Nostalgia and tradition are at the heart of surfing, but don’t let that ruin your experience now

Just use the past to better enjoy your present. Photo: Jeremy Bishop//Unsplash

Surfers, it seems, are never satisfied. A constant thirst for bigger, better and emptier waves drives us to roam the coastal charts, drive to new breaks and braving harsher conditions to mark. But what happens when surfers dream that the best waves are… in the past?

I knew the the grass is always greener syndrome. It seems like every time you come out of the water, someone stands on the shore, commenting that things were “so much better” an hour ago, or that you “missed” the best window. Trust them, your timing is just stopped.

But what I wasn’t used to was people dreaming of waves they could never surf. Once, after surfing a short but glassy evening at First Point, my friend looked at the waves and put his hands in his pockets. “Malibu is a lost cause. It’s been over since the sixties,” he laments in a dry, bored tone. This friend was no more than 23 years old. He hadn’t seen Malibu in the 1960s. But he was convinced it was a thousand times better than today.

Part of me can’t really blame him: Malibu is crowded. The wave has amendedwater quality has got worseand there is tension in the water. In the 1950s there was a group of surfers who rode Malibu and pretty much had it to themselves. Foam boards didn’t exist, and people didn’t come from everywhere to crowd the waves.

But, in the 1950s, shortboards too did not exist. Neither leashes. Or combinations. Surfing was more expensive and more difficult. So, like anything else, the luxury of an uncrowded wave had its downsides. And people were still fight on these waves.

Any surf spot worth its salt has a story. And a lot of that story is fun, crazy, and compelling. San Onofre is famous not only because of its beautiful waves, but because of the car park scene and the characters it has drawn in over the years. The North Shore has seen a huge swell in 1969, and it was also the exact moment of the shortboard revolution and the popularity of psychedelics. People like Jock Sutherland were surfer Waimea on acid (or so the story goes).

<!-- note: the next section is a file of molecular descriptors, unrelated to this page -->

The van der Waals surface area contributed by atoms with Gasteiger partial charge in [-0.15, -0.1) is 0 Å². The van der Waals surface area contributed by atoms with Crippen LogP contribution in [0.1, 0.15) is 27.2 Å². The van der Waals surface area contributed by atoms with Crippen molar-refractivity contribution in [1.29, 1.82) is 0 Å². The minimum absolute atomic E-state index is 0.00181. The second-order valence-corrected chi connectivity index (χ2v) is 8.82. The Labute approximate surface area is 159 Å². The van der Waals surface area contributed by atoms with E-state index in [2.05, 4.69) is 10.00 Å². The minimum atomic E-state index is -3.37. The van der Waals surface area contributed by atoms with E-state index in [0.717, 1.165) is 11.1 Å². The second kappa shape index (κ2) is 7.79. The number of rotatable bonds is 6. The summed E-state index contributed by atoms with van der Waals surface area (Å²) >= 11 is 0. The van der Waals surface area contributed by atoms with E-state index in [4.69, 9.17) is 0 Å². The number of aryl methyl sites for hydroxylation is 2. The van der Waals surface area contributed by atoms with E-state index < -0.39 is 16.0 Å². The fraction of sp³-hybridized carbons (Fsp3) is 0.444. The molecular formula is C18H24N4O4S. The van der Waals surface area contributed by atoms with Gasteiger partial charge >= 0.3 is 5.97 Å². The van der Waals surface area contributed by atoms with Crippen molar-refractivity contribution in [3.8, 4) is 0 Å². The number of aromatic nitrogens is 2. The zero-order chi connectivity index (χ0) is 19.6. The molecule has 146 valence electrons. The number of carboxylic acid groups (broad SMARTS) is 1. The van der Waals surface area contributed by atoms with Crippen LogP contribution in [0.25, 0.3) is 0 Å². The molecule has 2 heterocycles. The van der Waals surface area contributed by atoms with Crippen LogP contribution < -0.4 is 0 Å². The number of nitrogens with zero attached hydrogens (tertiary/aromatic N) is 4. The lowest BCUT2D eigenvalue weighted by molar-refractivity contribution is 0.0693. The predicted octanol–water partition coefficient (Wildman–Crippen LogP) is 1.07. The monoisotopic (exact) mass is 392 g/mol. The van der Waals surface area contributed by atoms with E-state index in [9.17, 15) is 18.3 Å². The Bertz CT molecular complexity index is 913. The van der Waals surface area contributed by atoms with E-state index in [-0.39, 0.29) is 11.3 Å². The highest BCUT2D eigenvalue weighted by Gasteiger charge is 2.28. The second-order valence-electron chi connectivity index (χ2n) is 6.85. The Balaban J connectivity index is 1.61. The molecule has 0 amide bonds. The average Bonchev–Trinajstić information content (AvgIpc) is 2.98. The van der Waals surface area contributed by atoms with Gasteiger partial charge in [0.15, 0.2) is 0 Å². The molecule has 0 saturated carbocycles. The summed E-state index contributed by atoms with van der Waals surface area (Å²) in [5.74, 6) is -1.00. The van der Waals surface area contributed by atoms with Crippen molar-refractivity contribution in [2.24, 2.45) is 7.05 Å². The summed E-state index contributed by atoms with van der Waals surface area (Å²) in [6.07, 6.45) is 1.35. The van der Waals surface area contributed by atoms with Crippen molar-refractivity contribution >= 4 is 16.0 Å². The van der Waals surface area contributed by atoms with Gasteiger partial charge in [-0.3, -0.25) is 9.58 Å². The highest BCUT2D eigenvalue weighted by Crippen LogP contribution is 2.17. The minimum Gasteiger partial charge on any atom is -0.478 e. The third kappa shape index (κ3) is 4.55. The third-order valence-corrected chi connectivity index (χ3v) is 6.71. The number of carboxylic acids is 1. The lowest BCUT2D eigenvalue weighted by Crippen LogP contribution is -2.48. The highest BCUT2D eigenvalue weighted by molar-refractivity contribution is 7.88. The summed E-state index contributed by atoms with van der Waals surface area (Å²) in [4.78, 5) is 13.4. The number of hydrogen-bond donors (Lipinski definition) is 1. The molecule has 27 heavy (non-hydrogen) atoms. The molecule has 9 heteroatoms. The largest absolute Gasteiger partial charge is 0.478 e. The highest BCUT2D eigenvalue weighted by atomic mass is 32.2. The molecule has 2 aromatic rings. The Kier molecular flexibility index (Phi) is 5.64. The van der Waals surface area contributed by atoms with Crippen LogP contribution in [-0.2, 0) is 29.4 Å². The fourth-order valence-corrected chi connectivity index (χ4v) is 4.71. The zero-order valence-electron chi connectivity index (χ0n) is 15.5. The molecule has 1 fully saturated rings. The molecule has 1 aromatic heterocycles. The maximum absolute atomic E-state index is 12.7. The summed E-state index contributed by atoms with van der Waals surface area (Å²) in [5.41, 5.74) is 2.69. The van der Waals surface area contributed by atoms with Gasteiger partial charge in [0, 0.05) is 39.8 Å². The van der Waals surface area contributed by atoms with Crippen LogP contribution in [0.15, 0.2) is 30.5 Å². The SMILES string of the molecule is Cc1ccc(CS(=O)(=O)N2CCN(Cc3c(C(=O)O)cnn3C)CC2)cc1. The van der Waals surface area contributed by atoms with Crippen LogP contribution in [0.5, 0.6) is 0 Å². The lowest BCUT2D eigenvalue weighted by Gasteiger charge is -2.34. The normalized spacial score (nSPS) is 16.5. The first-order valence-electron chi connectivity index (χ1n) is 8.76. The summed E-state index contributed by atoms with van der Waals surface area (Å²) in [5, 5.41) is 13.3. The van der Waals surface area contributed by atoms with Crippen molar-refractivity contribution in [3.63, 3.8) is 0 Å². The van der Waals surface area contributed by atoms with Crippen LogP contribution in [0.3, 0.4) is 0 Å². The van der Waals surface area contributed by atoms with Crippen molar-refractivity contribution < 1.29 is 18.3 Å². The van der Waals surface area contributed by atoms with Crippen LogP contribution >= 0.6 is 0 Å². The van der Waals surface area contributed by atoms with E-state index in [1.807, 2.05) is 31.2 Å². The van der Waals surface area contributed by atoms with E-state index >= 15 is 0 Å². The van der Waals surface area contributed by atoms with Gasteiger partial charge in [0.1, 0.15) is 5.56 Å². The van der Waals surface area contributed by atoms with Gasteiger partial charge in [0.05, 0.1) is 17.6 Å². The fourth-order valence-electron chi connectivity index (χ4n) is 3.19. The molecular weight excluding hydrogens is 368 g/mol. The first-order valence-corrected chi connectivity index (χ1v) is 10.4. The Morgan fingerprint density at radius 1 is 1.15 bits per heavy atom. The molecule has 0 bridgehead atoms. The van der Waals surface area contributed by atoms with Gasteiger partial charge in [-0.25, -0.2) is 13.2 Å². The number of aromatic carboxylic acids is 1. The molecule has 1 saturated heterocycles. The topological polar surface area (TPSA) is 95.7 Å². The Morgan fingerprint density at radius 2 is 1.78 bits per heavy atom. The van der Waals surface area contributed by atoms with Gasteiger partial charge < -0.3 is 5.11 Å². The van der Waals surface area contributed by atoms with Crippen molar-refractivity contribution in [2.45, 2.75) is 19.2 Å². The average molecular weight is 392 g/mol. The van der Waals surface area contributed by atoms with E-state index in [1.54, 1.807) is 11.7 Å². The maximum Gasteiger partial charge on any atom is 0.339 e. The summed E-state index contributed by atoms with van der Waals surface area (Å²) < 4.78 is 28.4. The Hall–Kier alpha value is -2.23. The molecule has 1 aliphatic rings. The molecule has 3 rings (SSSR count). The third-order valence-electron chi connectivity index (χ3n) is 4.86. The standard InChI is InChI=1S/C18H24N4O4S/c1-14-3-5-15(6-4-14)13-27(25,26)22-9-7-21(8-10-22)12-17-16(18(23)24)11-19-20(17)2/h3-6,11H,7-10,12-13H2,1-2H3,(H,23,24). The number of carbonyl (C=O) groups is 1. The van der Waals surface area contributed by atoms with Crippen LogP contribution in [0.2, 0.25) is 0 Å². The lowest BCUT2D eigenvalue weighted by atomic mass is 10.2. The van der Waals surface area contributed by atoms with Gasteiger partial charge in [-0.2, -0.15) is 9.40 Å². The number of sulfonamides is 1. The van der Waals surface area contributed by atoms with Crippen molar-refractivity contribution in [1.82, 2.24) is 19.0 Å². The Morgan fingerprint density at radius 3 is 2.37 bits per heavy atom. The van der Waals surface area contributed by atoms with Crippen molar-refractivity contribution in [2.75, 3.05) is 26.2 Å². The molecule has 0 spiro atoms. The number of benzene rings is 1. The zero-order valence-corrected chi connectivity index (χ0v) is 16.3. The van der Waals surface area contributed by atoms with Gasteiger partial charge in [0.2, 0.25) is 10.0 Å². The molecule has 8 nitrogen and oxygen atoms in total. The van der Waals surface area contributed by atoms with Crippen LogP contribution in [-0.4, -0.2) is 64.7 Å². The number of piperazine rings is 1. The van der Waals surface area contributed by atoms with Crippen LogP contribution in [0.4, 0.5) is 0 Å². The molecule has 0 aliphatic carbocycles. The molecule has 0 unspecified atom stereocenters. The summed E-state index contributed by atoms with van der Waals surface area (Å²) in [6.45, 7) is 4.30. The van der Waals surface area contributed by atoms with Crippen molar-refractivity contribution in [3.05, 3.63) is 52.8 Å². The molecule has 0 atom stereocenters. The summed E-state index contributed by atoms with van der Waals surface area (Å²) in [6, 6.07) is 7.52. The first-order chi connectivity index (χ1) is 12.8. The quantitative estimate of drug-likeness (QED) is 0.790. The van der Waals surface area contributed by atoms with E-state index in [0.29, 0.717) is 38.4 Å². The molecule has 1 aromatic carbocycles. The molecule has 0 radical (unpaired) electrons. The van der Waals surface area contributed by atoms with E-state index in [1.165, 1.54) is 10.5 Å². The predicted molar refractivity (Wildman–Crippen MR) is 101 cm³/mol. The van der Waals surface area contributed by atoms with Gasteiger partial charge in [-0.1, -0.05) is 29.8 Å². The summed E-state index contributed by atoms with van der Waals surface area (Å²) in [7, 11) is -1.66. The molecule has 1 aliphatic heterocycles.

So yes, in many ways the 50s and 60s were the golden years of surfing. Scenes by Bruce Brown endless summer highlight the pure pleasure of traveling and discovering spots that no one else overrated. Today it is almost impossible.

But, there is always another side. In the 1940s, for example, surfers have been arrested for trespassing in Trestles when Camp Pendleton completely cut off public access. Plane tickets were much more expensive and boards were bigger and heavier, so while your stay home might be less crowded, you were surfing more or less that same stay, except for a few trips of surfing.

So the question remains: when does nostalgia become detrimental to our present experience? I would say change happens whenever we stop appreciating what we have in favor of remembering what may have been. Some things were better, yes, but some things were worse. Things were just… different.

It’s human nature to find reality disappointing. Surfers, of all peoples, should know this. How many trips are planned just to end up completely missing a swell? Or how many remote places turn out to be more like home than you thought?

While it’s tempting to play the “what if” game, we can remember surfing’s best eras without cementing the idea that we could never be a part of them. We can appreciate the guts of Greg Noll, the finesse of Phil Edwards and David Nuuhiwa, the creativity of Rick Griffin and John Severson, the finely tuned boards of Ben Aipa. But that doesn’t mean we should ignore who – and what – we still have today.

Just because people have done things before doesn’t mean they are doing the same things now. There are still movies to make, places to explore, parties to throw, parking lots to hang out in. What if others did it first? It’s funny!

Understanding where the roots of surfing are is important for maintaining core culture on land and etiquette in the water. But appreciating the history of surfing doesn’t mean forgetting the present either. While it’s fun to think about how wild and carefree those San Onofre parties must have been back then, or what it was like to discover an unspoilt Bali, don’t let daydreaming distract you from the surf while you can. There are still waves there. And if you’re not on one, for better or worse, you know there are others who will be.

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